Go back through the CV and Reynolds appears ideally suited to the role of cocky test pilot Hal Jordan. But the guy who starred as jock Van Wilder in Van Wilder: Party Liaison, Wade Wilson in Wolverine (soon to be spun off) and other dudes called Chip and Brad in films before that decides to tone it down. He leaps out of bed, leaving a beautiful woman (check), only to suffer a panic attack in the cockpit - by way of a clumsy flashback to his father's death - crash the plane and get scolded by his childhood crush and fellow pilot Carol (the button-nosed Blake Lively). This should prompt a table-slapping Tom Cruise-style temper tantrum, but instead he soaks it up. Boo.
Hal is just too nice a guy, leaving the character with no place to go except rushing to the aid of another crash victim Abin Sur (Temuera Morrison), even though he looks like a mutant PlaySkool Glo Worm and bleeds purple. Jordan gets a hint that we're not alone in the universe, but he's ill-prepared for news that an alien super-thing called Parallax is lolling at the edge of the galaxy like a giant ink-oozing squid readying to suck the life out of it. Hal is chosen as one of a legion of guardians plucked from all corners of the universe to defend against such evil. Essentially, they're space cops armed with green bling that turns thought into reality and will into action.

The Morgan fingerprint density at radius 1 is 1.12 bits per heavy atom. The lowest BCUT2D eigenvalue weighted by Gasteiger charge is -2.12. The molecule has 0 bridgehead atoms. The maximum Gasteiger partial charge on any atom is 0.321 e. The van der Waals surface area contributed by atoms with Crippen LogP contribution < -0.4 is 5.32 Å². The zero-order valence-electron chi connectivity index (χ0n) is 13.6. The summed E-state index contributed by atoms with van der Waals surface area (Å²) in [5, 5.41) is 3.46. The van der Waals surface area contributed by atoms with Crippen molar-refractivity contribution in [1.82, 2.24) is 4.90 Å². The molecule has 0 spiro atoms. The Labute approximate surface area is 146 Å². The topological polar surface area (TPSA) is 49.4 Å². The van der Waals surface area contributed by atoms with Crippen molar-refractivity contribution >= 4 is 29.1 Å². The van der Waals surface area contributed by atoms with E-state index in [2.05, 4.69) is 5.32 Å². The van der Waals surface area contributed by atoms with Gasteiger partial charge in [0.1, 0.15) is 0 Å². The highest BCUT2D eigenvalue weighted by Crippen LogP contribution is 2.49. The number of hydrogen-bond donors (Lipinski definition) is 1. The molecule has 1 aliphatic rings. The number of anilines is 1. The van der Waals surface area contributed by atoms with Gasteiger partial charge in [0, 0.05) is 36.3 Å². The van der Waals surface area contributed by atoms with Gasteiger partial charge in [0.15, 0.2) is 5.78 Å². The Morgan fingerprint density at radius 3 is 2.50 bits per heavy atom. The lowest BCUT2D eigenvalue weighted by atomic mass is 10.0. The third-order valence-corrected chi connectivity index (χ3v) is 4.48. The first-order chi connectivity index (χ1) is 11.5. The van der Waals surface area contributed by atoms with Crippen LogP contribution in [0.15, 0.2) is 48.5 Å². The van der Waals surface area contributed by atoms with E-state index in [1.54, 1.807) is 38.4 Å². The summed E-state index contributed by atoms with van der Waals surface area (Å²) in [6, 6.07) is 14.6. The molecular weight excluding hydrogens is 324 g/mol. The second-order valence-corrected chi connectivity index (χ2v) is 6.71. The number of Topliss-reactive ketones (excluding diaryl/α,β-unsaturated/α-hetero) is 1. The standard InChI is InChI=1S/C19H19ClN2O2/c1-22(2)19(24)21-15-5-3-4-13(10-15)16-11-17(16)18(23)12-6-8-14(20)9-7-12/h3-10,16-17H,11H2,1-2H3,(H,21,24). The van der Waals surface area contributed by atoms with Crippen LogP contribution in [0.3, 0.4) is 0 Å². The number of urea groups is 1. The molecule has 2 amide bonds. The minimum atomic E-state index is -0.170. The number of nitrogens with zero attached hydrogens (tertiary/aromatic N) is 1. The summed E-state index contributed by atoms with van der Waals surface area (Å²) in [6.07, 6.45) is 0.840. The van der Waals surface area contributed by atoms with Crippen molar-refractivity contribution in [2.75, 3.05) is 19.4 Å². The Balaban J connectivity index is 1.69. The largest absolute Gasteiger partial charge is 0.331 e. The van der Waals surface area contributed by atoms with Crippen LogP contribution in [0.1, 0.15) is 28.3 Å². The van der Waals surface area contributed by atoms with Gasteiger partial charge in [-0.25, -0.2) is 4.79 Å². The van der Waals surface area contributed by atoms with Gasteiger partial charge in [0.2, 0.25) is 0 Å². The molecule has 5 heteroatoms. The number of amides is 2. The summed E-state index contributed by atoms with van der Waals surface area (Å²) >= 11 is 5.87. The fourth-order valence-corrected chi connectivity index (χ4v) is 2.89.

There is a convoluted mythology partly explained by Hal's grudging mentor Sinestro (a literally red-faced Mark Strong) who talks a lot about "fear versus will". Similarly, the backstory at times threatens to bog down the present-day action which sees Peter Saarsgard as a bitter scientist who becomes completely twisted - physically as well as mentally - by the bad Parallax vibes. Meanwhile, Hal is grappling with his own fears about whether he is worthy of the ring, and of Carol. When it comes to good old-fashioned comic book values like saving the world and getting the girl, Hal seems only good for flirting with the idea then running - though never too far away.
Unlike his subject, director Martin Campbell (a veteran of shoot-'em-ups) is more at ease with action than soul-searching. There are memorable stunts spiked with dry humour, like Hal guiding a falling chopper carrying the Senator (Tim Robbins) by visualising a racetrack full of sharp turns. Other worlds in the Lanterns' jurisdiction are also realised in arresting detail, but there's a kitsch factor too. Hal's uniform is made of light energy, fashioned in CGI and quite fetching, but Sinestro and Abin Sur are flashbacks to the days of clunky '60s sci-fi. Strong still manages to be intimidating, but the present villains are too goofy. The bigger disappointment is that Hal's own personal demons aren't fully drawn. After all, what's the point of glowing if it's not dark enough?
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